^zhurnaly   -   Random   -   Recent   -   Running   -   Mantra   -   Tarot   -   Help

Undefeated Mind

Although physician-Buddhist Alex Lickerman often writes thoughtfully and engagingly on his blog (cf. Not Marvelous Enough, Smile at Everyone, When Someone You Love Is Unhappy) his 2012 extended collection The Undefeated Mind is rather a disappointment. Maybe it's his unrelenting plugs for Nichiren Buddhism? After logging a score of occurrences — "According to Nichiren Buddhism ...", "Nichiren Buddhism holds ...", "As it's known in Nichiren Buddhism ...", "Nichiren Buddhism teaches ...", "From the Nichiren Buddhist perspective ..." — I stopped counting halfway through the book.

Or maybe it's the anecdotal nature of Lickerman's parables, chapter-by-chapter case studies based on medical patients he has seen over the years, mistakes he has made, and people he has met? Or maybe it's his mystical beliefs and practices? In Chapter 3, for instance, Lickerman recounts from 2002:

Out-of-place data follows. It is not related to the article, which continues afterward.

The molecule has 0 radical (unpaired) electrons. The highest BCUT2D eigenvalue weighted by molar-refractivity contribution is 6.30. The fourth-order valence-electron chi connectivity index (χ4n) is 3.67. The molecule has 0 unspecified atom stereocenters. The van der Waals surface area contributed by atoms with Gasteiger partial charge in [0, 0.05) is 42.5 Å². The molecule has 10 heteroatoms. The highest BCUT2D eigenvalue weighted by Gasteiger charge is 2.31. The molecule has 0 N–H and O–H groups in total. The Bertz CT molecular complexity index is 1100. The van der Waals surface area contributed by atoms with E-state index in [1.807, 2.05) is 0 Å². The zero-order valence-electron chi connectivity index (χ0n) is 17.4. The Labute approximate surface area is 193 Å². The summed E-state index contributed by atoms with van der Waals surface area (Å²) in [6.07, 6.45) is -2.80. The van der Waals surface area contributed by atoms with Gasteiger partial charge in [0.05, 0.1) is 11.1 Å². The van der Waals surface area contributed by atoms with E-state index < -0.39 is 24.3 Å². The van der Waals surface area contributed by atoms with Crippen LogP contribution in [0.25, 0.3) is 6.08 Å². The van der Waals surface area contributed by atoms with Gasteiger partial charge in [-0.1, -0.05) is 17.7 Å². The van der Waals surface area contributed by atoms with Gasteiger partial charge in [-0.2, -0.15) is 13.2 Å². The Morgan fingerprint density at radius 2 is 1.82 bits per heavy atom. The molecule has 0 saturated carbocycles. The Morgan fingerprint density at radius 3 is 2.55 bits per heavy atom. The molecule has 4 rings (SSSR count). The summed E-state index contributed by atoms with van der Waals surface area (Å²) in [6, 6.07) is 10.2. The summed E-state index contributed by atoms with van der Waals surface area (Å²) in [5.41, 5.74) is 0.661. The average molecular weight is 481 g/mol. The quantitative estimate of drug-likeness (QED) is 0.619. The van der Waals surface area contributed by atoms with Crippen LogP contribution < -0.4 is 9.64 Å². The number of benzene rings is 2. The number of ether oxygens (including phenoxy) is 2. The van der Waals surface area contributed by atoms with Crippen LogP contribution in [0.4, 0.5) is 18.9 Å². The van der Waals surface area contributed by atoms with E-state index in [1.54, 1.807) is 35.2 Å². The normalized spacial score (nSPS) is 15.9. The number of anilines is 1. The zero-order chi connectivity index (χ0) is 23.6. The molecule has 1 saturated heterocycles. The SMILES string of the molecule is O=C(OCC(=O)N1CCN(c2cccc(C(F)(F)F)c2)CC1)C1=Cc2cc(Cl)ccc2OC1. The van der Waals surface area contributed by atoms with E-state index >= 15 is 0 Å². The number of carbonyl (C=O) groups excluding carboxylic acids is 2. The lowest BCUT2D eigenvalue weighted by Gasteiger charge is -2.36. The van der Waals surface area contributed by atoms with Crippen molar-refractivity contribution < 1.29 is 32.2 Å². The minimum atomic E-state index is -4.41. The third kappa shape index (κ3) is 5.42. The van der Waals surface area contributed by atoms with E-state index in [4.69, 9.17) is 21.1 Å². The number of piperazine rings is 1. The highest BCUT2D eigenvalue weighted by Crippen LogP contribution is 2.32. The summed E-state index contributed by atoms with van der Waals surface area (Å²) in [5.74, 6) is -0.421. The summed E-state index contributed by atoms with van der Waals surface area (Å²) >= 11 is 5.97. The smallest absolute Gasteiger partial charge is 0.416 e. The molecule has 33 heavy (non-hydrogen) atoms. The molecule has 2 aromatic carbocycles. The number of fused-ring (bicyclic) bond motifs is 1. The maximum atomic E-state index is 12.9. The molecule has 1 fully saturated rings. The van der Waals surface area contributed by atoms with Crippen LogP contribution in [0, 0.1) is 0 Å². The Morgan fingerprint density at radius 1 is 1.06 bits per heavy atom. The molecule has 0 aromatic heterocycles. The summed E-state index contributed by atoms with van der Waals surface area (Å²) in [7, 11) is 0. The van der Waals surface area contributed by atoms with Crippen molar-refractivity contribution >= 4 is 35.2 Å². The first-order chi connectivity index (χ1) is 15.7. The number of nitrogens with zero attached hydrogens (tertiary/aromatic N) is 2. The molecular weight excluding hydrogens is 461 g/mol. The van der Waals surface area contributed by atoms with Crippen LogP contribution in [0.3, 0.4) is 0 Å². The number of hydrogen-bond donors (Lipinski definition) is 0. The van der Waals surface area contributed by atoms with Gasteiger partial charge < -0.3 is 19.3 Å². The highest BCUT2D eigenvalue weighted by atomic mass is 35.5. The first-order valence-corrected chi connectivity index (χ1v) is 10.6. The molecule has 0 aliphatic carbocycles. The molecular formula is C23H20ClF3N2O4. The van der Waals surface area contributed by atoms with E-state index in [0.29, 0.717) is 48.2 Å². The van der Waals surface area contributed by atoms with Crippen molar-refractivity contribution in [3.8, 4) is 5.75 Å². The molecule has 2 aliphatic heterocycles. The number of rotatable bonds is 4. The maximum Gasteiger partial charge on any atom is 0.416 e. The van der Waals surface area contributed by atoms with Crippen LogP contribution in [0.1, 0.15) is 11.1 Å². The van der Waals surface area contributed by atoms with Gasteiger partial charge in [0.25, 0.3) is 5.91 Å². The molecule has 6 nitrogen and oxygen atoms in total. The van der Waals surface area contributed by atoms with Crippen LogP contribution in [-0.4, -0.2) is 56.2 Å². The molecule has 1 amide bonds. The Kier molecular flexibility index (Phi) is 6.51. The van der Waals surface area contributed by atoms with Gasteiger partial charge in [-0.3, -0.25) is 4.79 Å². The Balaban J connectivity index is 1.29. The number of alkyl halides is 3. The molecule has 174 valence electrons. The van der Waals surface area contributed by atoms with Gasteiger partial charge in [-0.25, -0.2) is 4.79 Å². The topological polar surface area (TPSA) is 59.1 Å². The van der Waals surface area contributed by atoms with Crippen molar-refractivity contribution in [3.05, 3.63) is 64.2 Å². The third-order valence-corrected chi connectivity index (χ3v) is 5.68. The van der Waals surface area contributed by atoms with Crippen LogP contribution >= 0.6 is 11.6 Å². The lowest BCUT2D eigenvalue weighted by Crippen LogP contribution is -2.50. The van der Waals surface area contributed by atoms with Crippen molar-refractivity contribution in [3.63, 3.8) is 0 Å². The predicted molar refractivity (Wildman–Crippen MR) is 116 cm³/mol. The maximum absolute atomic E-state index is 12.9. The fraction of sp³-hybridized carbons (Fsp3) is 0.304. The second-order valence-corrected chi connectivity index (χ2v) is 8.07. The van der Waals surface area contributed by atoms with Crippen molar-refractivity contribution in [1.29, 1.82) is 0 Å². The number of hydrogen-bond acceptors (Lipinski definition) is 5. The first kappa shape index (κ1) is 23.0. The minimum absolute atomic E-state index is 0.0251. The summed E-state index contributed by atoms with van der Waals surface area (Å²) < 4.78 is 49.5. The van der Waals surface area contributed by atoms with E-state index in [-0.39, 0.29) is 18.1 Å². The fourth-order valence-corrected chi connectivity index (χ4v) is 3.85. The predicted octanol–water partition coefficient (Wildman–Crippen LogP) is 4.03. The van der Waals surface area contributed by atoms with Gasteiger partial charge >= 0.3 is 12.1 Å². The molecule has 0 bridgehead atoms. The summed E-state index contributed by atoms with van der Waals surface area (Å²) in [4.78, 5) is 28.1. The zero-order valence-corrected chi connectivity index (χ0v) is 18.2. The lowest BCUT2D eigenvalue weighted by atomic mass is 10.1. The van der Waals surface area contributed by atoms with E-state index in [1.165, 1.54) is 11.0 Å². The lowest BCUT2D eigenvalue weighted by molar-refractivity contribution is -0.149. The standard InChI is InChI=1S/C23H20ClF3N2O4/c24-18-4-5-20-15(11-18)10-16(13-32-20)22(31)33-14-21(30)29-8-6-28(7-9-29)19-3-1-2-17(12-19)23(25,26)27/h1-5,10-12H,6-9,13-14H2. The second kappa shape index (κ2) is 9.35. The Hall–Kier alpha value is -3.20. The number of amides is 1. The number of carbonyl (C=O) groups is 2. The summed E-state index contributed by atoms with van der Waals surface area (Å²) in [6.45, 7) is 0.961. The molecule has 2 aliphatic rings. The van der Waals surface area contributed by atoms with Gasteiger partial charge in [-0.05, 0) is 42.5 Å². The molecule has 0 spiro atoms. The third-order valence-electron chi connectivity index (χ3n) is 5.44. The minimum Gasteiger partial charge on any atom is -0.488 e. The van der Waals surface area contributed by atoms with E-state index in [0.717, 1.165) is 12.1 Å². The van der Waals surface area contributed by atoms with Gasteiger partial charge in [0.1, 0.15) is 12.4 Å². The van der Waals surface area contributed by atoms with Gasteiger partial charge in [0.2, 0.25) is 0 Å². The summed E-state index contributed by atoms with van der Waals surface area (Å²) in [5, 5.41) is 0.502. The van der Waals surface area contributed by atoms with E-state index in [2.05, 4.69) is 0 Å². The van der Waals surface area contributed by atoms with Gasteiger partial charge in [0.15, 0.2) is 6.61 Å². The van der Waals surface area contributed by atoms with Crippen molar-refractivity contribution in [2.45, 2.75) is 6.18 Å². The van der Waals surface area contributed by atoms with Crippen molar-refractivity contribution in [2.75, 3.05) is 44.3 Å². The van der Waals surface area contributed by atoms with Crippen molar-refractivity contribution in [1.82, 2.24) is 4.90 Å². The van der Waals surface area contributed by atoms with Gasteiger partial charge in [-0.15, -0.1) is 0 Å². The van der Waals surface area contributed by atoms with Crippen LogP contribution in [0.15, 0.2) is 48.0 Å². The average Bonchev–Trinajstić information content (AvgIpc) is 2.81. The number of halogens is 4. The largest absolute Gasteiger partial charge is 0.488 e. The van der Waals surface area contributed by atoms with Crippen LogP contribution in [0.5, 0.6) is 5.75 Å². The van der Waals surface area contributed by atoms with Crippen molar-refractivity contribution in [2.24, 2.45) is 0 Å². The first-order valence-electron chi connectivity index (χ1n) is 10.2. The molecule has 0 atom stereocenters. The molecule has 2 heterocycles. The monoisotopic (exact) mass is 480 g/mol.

In Nichiren Buddhism, practitioners chant Nam-myoho-renge-kyo to acquire the wisdom that enables them to achieve their goals. So I decided I would chant Nam-myoho-renge-kyo one million times ("a one-million-daimoku campaign") to acquire whatever wisdom I needed to find my wife. I'd waged such campaigns several times in the past, so I knew it would take 300 hours, which, given my schedule at the time, meant approximately nine months.

Or maybe it's his subtitle, "On the Science of Constructing an Indestructible Self"? Sorry, but citations at the back of the book to published psychological studies — often poorly designed and based on statistically-invalid samples, one must suspect — don't turn Story into Science. As with Fully Present: The Science, Art, and Practice of Mindfulness by Susan Smalley and Diana Winston, there's really no need to cloak good ideas in the garb of laboratory-tested neurophysiology. Let them stand on their own.

Or maybe it's the whole "unconquerable" and "indestructible" metaphor? Sometimes the Good Guys don't win. That's ok! (cf. Disease as Journey re why the "war" image of cancer is perhaps unproductive)

And yes, setting aside all those off-putting factors, Lickerman offers many good ideas. His chapter titles alone are valuable to ponder:

No problem with those suggestions!

(cf. Core Buddhism, 01, ...) - ^z - 2014-02-08